In June 2009, less than six months after being sworn in as America’s president, Barack Obama addressed the citizens of the Islamic world. He chose Cairo’s Al Azhar University, the oldest surviving centre of Islamic learning, as the site for his much anticipated address. This was to be one of the most important and remembered speeches the president gave in the early part of his tenure. In it, he promised a new beginning in America’s relations with the world of Islam.
“I have come here to seek a new beginning between the United States and Muslim world, one based upon mutual respect; and one based upon the truth that America and Islam are not exclusive, and need not be in competition,” he told his large audience. “Instead they overlap, and share common principles of justice and progress; tolerance and dignity of all human beings. The people of the world can live together in peace. We know that is a God’s vision. Now that must be our work on Earth.”
President Obama thought that defining a new relationship between Islam and America was expected of him. He was a different kind of American president. “I’m a Christian, but my father came from a Kenyan family that includes generations of Muslims. As a boy I spent several years in Indonesia and heard the azan at the break of dawn and at the fall of dusk. As a young man, I worked in Chicago communities where many found dignity and peace in their Muslim faith.”
That speech was given two years ago. The American president could not have imagined how much would change in the Muslim world since the Cairo address. He must have hoped that democracy, liberty, freedom of expression, respect for the rule of law and rights of all citizens — ideas on which America had built its own society and its own political and social orders — would be adopted by those in the Muslim world where authoritarianism governed. That began to happen in ways that could not have been imagined in June 2009. One single and tragic act of defiance by a frustrated young fruit vendor in a small Tunisian town ignited the Arab world. The Arab street erupted and brought down two long-enduring regimes and threatened several others. The West, including America, surprised by these rapid moving events, stood by and watched as the Arab youth turned out in the streets and in public squares, no longer afraid that they will be mercilessly assaulted by the security forces. They brought down the presidents of Tunisia and Egypt. It was only when the Libyan regime threatened to massacre its own people that the West intervened.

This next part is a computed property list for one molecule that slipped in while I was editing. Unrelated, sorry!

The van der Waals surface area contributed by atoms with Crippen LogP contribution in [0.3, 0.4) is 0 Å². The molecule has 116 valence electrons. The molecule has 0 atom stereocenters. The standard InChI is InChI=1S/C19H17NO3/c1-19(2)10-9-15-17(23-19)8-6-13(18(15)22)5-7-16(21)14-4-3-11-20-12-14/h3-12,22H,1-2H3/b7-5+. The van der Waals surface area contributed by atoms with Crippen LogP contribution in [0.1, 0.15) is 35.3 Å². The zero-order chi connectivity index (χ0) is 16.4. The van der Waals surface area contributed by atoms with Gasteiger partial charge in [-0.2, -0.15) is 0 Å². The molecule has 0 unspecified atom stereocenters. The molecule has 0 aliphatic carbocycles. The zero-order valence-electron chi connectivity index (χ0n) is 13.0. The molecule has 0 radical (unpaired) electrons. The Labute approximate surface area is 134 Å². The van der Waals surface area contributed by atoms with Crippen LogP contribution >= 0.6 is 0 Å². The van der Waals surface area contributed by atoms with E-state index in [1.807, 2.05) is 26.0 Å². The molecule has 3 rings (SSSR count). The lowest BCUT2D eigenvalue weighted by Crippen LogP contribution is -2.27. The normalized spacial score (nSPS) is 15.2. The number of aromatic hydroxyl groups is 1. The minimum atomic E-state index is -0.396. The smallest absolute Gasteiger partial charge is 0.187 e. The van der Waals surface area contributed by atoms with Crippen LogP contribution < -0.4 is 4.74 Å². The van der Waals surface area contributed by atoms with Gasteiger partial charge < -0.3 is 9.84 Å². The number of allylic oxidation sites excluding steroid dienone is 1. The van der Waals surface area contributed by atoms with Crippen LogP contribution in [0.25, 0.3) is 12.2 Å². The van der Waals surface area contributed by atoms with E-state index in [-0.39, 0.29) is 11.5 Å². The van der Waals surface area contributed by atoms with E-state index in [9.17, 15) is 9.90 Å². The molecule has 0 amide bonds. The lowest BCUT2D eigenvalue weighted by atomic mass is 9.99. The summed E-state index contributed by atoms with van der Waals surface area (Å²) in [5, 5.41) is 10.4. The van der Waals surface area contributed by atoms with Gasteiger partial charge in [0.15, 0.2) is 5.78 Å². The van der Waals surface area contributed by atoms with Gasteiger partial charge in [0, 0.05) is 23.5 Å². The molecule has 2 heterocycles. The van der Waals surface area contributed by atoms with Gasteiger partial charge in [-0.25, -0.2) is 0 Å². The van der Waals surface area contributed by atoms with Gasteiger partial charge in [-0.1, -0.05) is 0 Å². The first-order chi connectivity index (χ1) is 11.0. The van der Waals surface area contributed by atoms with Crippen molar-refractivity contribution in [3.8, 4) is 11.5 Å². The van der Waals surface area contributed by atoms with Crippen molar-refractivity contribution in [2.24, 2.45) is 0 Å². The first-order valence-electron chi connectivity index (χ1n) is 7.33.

The West began a military operation against the regime of Muammar Qaddafi in Libya that has lasted longer than expected. The Assad family that represents a small non-Sunni minority in a Sunni majority country launched a viscous campaign of repression to beat back those who wanted a more open political system. The opposite happened in Bahrain, where the Sunni establishment and monarch were challenged by the country’s large Shia majority. In Yemen, a society that was still governed by tribalism and tribal loyalties was set on fire, and it rages on even as the country’s long-serving president has gone to Saudi Arabia to recover from the injuries suffered during an attack on his compound by those who had rebelled against his rule. The Arab political revolution is actually work in progress.